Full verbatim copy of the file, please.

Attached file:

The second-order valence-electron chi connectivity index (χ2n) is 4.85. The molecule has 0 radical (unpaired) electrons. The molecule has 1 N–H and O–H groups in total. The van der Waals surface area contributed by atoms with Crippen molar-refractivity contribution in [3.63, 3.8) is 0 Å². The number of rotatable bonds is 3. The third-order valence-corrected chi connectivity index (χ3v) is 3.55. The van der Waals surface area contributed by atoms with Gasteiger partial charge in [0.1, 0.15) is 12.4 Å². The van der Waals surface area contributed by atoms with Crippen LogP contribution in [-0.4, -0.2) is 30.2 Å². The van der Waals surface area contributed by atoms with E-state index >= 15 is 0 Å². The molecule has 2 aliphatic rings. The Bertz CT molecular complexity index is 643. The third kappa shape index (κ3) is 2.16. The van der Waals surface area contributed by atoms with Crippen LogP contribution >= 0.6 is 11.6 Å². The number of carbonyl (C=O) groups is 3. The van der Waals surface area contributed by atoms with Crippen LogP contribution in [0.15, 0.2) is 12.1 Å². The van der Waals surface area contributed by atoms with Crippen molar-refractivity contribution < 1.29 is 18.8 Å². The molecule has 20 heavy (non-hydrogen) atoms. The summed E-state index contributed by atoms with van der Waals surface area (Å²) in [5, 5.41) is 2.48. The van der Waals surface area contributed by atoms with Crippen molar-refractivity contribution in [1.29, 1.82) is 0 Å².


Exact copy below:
The second-order valence-electron chi connectivity index (χ2n) is 4.85. The molecule has 0 radical (unpaired) electrons. The molecule has 1 N–H and O–H groups in total. The van der Waals surface area contributed by atoms with Crippen molar-refractivity contribution in [3.63, 3.8) is 0 Å². The number of rotatable bonds is 3. The third-order valence-corrected chi connectivity index (χ3v) is 3.55. The van der Waals surface area contributed by atoms with Gasteiger partial charge in [0.1, 0.15) is 12.4 Å². The van der Waals surface area contributed by atoms with Crippen LogP contribution in [-0.4, -0.2) is 30.2 Å². The van der Waals surface area contributed by atoms with E-state index >= 15 is 0 Å². The molecule has 2 aliphatic rings. The Bertz CT molecular complexity index is 643. The third kappa shape index (κ3) is 2.16. The van der Waals surface area contributed by atoms with Crippen LogP contribution >= 0.6 is 11.6 Å². The number of carbonyl (C=O) groups is 3. The van der Waals surface area contributed by atoms with Crippen LogP contribution in [0.15, 0.2) is 12.1 Å². The van der Waals surface area contributed by atoms with Crippen molar-refractivity contribution < 1.29 is 18.8 Å². The molecule has 20 heavy (non-hydrogen) atoms. The summed E-state index contributed by atoms with van der Waals surface area (Å²) in [5, 5.41) is 2.48. The van der Waals surface area contributed by atoms with Crippen molar-refractivity contribution in [1.29, 1.82) is 0 Å².